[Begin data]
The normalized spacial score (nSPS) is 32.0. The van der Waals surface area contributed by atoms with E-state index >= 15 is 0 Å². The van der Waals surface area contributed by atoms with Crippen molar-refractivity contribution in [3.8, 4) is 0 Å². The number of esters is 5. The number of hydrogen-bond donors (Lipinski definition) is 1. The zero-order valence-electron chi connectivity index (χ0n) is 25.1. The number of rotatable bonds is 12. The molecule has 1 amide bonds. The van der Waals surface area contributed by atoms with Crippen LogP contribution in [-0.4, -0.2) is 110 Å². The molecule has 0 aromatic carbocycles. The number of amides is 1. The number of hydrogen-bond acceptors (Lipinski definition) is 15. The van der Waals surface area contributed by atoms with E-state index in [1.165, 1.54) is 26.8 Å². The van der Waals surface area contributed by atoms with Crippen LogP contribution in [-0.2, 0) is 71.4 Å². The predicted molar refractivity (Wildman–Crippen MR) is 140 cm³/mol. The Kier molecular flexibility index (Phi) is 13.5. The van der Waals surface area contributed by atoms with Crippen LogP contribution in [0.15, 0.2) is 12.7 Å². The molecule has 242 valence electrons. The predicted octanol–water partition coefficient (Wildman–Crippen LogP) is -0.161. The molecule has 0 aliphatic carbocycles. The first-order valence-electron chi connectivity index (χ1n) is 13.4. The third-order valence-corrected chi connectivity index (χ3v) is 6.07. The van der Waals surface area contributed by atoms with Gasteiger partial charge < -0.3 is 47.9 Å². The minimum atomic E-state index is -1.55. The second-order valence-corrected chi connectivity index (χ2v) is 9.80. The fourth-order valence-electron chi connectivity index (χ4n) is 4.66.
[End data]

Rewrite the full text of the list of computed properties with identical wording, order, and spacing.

The normalized spacial score (nSPS) is 32.0. The van der Waals surface area contributed by atoms with E-state index >= 15 is 0 Å². The van der Waals surface area contributed by atoms with Crippen molar-refractivity contribution in [3.8, 4) is 0 Å². The number of esters is 5. The number of hydrogen-bond donors (Lipinski definition) is 1. The zero-order valence-electron chi connectivity index (χ0n) is 25.1. The number of rotatable bonds is 12. The molecule has 1 amide bonds. The van der Waals surface area contributed by atoms with Crippen LogP contribution in [-0.4, -0.2) is 110 Å². The molecule has 0 aromatic carbocycles. The number of amides is 1. The number of hydrogen-bond acceptors (Lipinski definition) is 15. The van der Waals surface area contributed by atoms with E-state index in [1.165, 1.54) is 26.8 Å². The van der Waals surface area contributed by atoms with Crippen LogP contribution in [-0.2, 0) is 71.4 Å². The predicted molar refractivity (Wildman–Crippen MR) is 140 cm³/mol. The Kier molecular flexibility index (Phi) is 13.5. The van der Waals surface area contributed by atoms with Crippen LogP contribution in [0.15, 0.2) is 12.7 Å². The molecule has 242 valence electrons. The predicted octanol–water partition coefficient (Wildman–Crippen LogP) is -0.161. The molecule has 0 aliphatic carbocycles. The first-order valence-electron chi connectivity index (χ1n) is 13.4. The third-order valence-corrected chi connectivity index (χ3v) is 6.07. The van der Waals surface area contributed by atoms with Gasteiger partial charge < -0.3 is 47.9 Å². The minimum atomic E-state index is -1.55. The second-order valence-corrected chi connectivity index (χ2v) is 9.80. The fourth-order valence-electron chi connectivity index (χ4n) is 4.66.